Monday, September 1, 2008
Tim Tadder - Ahead Of The Game
Feeding off an unmatched competitive will to beat his own personal best, Tim Tadder’s incomparable work ethic is making him a modern master of commercial photography
I was on the sideline of the Super Bowl a few years ago,” photographer Tim Tadder muses. “I’m looking around, and there are hundreds of photographers. I think John W. McDonough from Sports Illustrated was next to me on one side and another guy from ESPN was on the other side, and I’m thinking, ‘How am I competing? How am I standing out with this?’ I’m in a two-by-two-foot box that I have to stand in for hours, I can’t move, I have a long lens, and I can only shoot the game in a certain way. How original is this content that I’m making?’ It was at that moment that I thought, ‘I have to change, or I’m never going to do what I want to do.’”
It’s not often that shooting the Super Bowl isn’t enough for a photographer, but that’s Tim Tadder. The man is as humble as it gets, absolutely shocked at his own well-deserved success, but he has in him the true diligence of an athlete, constantly striving to work harder, to be better and to live out his dreams. So, after shooting the Super Bowl, Tadder decided to start all over again, at square one.
“I was photographing this triathlon for a newspaper,” he says. “I think I was making $75 to shoot it. I was out there with the lenses and the cameras, running around and capturing this and that, and I saw this one athlete getting out of the water. He had an amputated right leg, just below the knee. He made the transition over to the bike, strapped on this leg and went off on his way. I saw that and I thought, ‘Huh, that’s an interesting athlete. It would be cool to do a portrait of this guy.’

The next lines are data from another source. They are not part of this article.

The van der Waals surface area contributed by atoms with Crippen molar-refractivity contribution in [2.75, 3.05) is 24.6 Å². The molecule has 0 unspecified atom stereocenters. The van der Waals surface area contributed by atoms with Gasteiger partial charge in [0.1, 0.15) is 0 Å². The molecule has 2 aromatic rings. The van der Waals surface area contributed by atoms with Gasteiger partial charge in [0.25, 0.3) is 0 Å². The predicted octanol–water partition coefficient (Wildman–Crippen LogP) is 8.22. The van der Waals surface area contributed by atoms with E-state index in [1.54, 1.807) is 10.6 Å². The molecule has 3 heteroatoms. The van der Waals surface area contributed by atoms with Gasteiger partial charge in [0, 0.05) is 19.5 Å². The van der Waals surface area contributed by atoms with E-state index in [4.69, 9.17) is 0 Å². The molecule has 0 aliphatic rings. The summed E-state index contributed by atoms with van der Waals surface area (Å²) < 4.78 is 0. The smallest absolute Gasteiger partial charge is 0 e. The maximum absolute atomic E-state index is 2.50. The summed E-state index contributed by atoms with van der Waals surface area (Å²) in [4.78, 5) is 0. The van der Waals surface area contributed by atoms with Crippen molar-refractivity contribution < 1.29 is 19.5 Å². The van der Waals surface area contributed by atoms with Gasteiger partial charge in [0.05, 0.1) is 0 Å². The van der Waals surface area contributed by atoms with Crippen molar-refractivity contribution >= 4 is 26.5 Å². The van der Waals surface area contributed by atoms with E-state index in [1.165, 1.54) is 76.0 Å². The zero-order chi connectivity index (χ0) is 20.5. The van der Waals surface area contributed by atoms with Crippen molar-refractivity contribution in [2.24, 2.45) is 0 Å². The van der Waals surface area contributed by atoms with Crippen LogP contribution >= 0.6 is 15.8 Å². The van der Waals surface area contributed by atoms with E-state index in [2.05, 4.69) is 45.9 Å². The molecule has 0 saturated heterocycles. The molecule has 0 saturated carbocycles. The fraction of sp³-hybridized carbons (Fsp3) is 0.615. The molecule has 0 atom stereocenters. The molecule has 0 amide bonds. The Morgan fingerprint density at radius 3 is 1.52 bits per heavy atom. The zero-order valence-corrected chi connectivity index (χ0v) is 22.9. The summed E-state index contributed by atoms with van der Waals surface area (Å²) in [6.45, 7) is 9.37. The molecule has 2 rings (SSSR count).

“So after the race, I found him and went up to him, and said, ‘Hey, I’m working on my portfolio, and you’d make a good subject. Let’s try to set up a good time to shoot it.’ So we shot it, and I came home with this nice, stylized image for my portfolio. And it worked, and people saw the image and reacted to it. I thought, ‘All right, let’s do that again.’ So I found someone else and found someone else, and just kept building up these personal images until I had a dozen or so.”
Continues Tadder, “Then I promoted this portfolio on the web, and that’s kind of where the booking began. It’s kind of funny that two years after the Super Bowl I covered, the very first ad in the Super Bowl program was a shot from me—a full-page ad of this football sequence that I did for Southwest Airlines. A few years ago, I was on the sidelines shooting with everyone else, and here I have an opportunity to create something that visually communicates what was really my vision, not just my reaction to a sports moment—my hypersensitized dramatic version of how a perfect sports moment might be.”
Tadder’s images feature strong foreground subjects as the principal graphic element, usually poised at that peak moment of high-wire, fuel-injected tension.